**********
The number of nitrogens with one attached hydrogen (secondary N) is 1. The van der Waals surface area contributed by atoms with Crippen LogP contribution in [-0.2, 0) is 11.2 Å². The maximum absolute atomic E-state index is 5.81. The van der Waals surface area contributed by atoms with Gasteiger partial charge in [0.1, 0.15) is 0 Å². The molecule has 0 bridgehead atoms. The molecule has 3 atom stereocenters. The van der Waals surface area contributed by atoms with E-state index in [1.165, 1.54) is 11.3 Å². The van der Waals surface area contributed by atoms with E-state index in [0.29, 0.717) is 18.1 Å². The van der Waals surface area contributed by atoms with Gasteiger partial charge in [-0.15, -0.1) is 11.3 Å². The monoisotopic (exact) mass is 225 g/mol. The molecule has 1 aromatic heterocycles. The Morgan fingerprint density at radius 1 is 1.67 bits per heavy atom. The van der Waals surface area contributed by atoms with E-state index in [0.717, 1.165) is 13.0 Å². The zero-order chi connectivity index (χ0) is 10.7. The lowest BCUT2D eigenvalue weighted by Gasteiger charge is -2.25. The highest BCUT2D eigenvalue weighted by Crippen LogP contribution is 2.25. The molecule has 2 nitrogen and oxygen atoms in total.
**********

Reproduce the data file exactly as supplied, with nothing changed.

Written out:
The number of nitrogens with one attached hydrogen (secondary N) is 1. The van der Waals surface area contributed by atoms with Crippen LogP contribution in [-0.2, 0) is 11.2 Å². The maximum absolute atomic E-state index is 5.81. The van der Waals surface area contributed by atoms with Gasteiger partial charge in [0.1, 0.15) is 0 Å². The molecule has 0 bridgehead atoms. The molecule has 3 atom stereocenters. The van der Waals surface area contributed by atoms with E-state index in [1.165, 1.54) is 11.3 Å². The van der Waals surface area contributed by atoms with E-state index in [0.29, 0.717) is 18.1 Å². The van der Waals surface area contributed by atoms with Gasteiger partial charge in [-0.15, -0.1) is 11.3 Å². The monoisotopic (exact) mass is 225 g/mol. The molecule has 1 aromatic heterocycles. The Morgan fingerprint density at radius 1 is 1.67 bits per heavy atom. The van der Waals surface area contributed by atoms with E-state index in [0.717, 1.165) is 13.0 Å². The zero-order chi connectivity index (χ0) is 10.7. The lowest BCUT2D eigenvalue weighted by Gasteiger charge is -2.25. The highest BCUT2D eigenvalue weighted by Crippen LogP contribution is 2.25. The molecule has 2 nitrogen and oxygen atoms in total.